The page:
A New Way to Be Thankful in a Time of “Thanksgetting”

Last week, I was awakened by a cheerful radio advertisement, advising all of us that the week before Thanksgiving would be “our last chance to get that special gift for ourselves before the holidays.” The announcer then called this very special time of year, “Thanksgetting.” I had to hear it a second time before I realized I had heard it right.

As I shook myself awake, I wondered—Wow, I actually thought sheer unadulterated commercialism couldn’t get any worse, but somehow we have managed to out-do ourselves. I am not a guy who shies away from gift-giving and shopping—in fact, I love it, and my family has come to happily rely on my crazed (I call it generous) holiday hunter/gatherer instincts. Yet I realized I had been leaving something important out of my preparations, and that was myself.

Happy Thanksgetting, everyone!

We now have a name, and a designated time before Black Friday, to get in a generous mood towards the one person we might be tempted to forget this time of year. Brilliant, really. No wonder the announcer was so enthusiastic. This re-naming really is a creative way to offer a fresh hook for an old holiday, where, to be frank, it was getting harder and harder to come up with fresh twists on its simple and somewhat well-worn message of…thankfulness.

Later in the day, though, looking for useful material for an upcoming Thanksgiving sermon, I found an old poem by Thomas Wentworth Higginson (remembered today for having, in a slightly hesitant and bemused way, encouraged the poetic musings of a recluse named Emily Dickinson). Despite the old New England fusty rhetoric, I got from him a glimpse of perhaps another way to re-cast Thanksgiving. He wrote, “An easy thing, O Power Divine/To thank thee for these gifts of thine…But when shall I attain to this—/To thank you for the things I miss?”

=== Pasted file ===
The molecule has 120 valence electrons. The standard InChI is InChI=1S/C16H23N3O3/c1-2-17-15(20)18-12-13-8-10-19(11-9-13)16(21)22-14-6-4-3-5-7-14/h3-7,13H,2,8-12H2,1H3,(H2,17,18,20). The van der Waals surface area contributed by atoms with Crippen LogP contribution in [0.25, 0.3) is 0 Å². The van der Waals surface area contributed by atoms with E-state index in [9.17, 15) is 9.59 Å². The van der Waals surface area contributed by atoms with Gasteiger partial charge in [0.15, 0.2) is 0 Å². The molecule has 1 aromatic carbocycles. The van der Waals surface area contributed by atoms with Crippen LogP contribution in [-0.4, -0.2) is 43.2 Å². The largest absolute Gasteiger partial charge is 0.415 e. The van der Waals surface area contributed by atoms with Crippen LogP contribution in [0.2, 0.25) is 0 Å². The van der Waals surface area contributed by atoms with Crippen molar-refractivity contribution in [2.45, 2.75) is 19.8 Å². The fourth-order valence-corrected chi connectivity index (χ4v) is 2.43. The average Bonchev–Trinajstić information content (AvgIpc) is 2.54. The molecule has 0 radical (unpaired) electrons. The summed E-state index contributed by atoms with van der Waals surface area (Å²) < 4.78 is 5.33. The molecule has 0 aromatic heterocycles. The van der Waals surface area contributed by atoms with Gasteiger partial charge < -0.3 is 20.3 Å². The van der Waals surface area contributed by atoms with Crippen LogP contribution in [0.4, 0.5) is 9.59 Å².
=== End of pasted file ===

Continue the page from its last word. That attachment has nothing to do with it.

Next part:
It took me a little while to get that one, like the radio ad that woke me up.

We are so used to looking at Thanksgiving from a viewpoint of abundance and material blessings (and yes, family, football and food) that to look at things we actively miss was…radical. Even refreshing. Because lately, the old markers of gratitude have been feeling more and more constrained and unimaginative. Being thankful for absence. That felt wise, somehow. It isn’t just the things that we now possess that have marked and changed us. Far from it. The things I have lost are among the things I have the deepest gratitude for having had in my life in the first place. The fact I miss them says so much about who I am, and perhaps, who I should try to return to.

So, I am thankful for many things this year, but most of all, for humor and hopefully, some perspective (painfully acquired or not). We are all so focused on abundance that for me, Thanksgiving is beginning to shift into a time of being thankful for more than the things I have, but also, and perhaps most deeply:

  • being thankful for the things I once had and was blessed by;
  • thankful for things I never got (and probably a good thing, too);
  • thankful for things not attained but key to future hopes I possess;
  • thankful for limits and imperfections which keep me humbled (mostly) and grounded;—and thankful for aspects of life that cannot be counted or accounted for — love, mostly.

Believe me, I am not closed to shifting my thinking about Thanksgiving. If I have to get something for myself this time of year, I think I have a pretty good list to work from.

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